[SUMMARY-2] High Availability Cluster for NFS

From: Paramasivam, Meenakshisundaram <mparamas_at_iupui.edu>
Date: Mon Jun 17 2002 - 16:48:49 EDT
Reasons for my updated summary:
* I got few more responses. 
* Attachments sent had redudant original message. 
  So I cleaned things up now.

Three of recent responses mentioned that response showed in item 5
in my original SUMMARY is incorrect. Reasons:
i) NFS is stateless protocol
ii) Sun cluster works by moving the server (the logical host) from 
one system to another, taking the service (HANFS) with it. The 
clients hardly notice any change.

Additional High Availability Cluster software:
RSF-1 from http://www.high-availability.com
Runs on Solaris. Priced, I think; waiting to hear back.

Original SUMMARY:
Thanks to:
Harrington, David B[David.Harrington@dscr.dla.mil]
Timon, John [John.Timon@labatt.com]
Mohan Doraiswamy [mohan.doraiswamy@overture.com]
Debbie Tropiano [debbiet@arlut.utexas.edu]
Liz Maidment [liz@stealth-cow.freeserve.co.uk]
Yura Pismerov [ypismerov@tucows.com]
John Martinez [john@mtbiker.net]

1. Veritas Server Quick start
   Veritas Cluster Server software (VCS) 
   Veritas SANPoint Foundation Suite HA (using
   Cluster File System and Cluster Volume Manager)
    - priced.

2. Sun Cluster Software 
    - priced and is available cheaper via ScholarPac for
      educational institutions. I am checking into this.

3. Legato Cluster products

4. Through action scripts 

5. One response doubts that NFS will not work. He says:
"The thing is, when NFS server goes down client needs 
to re-mount the partitions"

I have attached responses that were some what detailed than above.


Original message:
I am looking for 3rd party software (freeware, if possible) solution under
SOLARIS. Here is our problem.

We would like to have a system with no single point failure primarily for
NFS services. We are thinking about two Dual CPU 64-bit Ultrasparc processor
systems with heartbeat approach and common storage. Solutions from Sun
Microsystems are way too expensive for us. I would like to know if there are
any 3 party companies offering a "Software" on SOLARIS to check heartbeat of
machines and to do the switch over automatically if one of the two systems
should fail. Any web links will be helpful, especially if there are any
freeware packages.

I can find many useful sites for LINUX. Unfortunately, I need ones for

Any experience on the above subject is welcome. Thanks in advance.


From: Debbie Tropiano <debbiet@arlut.utexas.edu>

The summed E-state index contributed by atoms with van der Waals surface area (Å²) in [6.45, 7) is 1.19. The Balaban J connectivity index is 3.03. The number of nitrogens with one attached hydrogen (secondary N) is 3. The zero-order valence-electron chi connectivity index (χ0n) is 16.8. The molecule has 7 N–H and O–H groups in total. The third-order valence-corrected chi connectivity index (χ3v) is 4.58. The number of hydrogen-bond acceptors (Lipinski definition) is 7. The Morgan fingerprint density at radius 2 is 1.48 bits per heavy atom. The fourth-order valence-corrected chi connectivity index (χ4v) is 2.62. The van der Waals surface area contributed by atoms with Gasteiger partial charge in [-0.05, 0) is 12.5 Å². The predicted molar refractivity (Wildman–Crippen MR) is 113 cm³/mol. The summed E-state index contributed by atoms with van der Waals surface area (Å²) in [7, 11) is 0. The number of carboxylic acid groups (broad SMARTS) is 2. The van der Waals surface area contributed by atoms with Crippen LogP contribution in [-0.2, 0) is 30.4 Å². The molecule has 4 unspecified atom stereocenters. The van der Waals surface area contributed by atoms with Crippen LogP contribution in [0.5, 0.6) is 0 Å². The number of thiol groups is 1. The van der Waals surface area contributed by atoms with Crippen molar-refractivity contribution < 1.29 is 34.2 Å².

Have you checked Sun ScholarPac pricing for Sun cluster software?
Apparently it's now available and much more reasonably priced
(but only if you're doing it under ScholarPac -- and I would think
that iupui.edu would already have a ScholarPac program or would
qualify for one).

Alternately, the Sun Fire V880 systems have a great deal of redundancy
built in (plus you can impletement IP multipathing and disk multipathing
for not too much extra).  While there are still a few single points of
failure, it greatly minimizes it while greatly minimizing the effort
needed to manage the systems.

Just some ideas based on our experience in trying to solve what appear
to be similar problems.

From: John Martinez <john@mtbiker.net>

I implemented a four-node NFS cluster on Suns using Veritas SANPoint 
Foundation Suite HA.

It is not cheap, but it works well and is rock solid.

I am employing Clustered Filesystem and Clustered Volume Manager (CFS 
and CVM), which allow you to mount the filesystems on all nodes in the 
cluster at the same time from the SAN storage system. This is very 
useful to reduce fail-over time.

I can let you know all about it, if you want and give you an unofficial 

Let me know and I'll give you my contact info.

From: "Timon, John" <John.Timon@labatt.com>

gut instinct, buy Sun Cluster or Veritas Cluster

now that I have said that, budget concerns are very real so I will continue
under that premise.

Cluster concepts

- multiple hosts, checking to make sure each other is alive.
- share disk of some sort
- one host goes bye-bye, the other assumes its job (virtual IP address moves

there are some very serious caveats if you want to grow your own cluster.
First and fore-most is reliability.  

if you want to do this for an NFS server, you will need both machines able
to talk to the same disks. (this too costs money)

when one machine goes down, the other will kick off a series of scripts to
startup a virtual IP and then bind the NFS server to that virtual IP.
routers/switches will need to have their arp caches flushed, since network
traffic is done to the MAC, not the IP, and arp will associate MAC to IP.

in theory it could be done by scripts in the solaris world.

I think that unless you have decided that Linux will not enter your shop,
you may want to investigate the feasibility of Linux clustering (I am not
very familiar with this) it will likely be cheaper.

But in any event there will have to be some sort of outlay of Cash (either
in shared disk {SAN, T3, A5x00, etc}, or proper clustering software)

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Received on Mon Jun 17 16:54:36 2002

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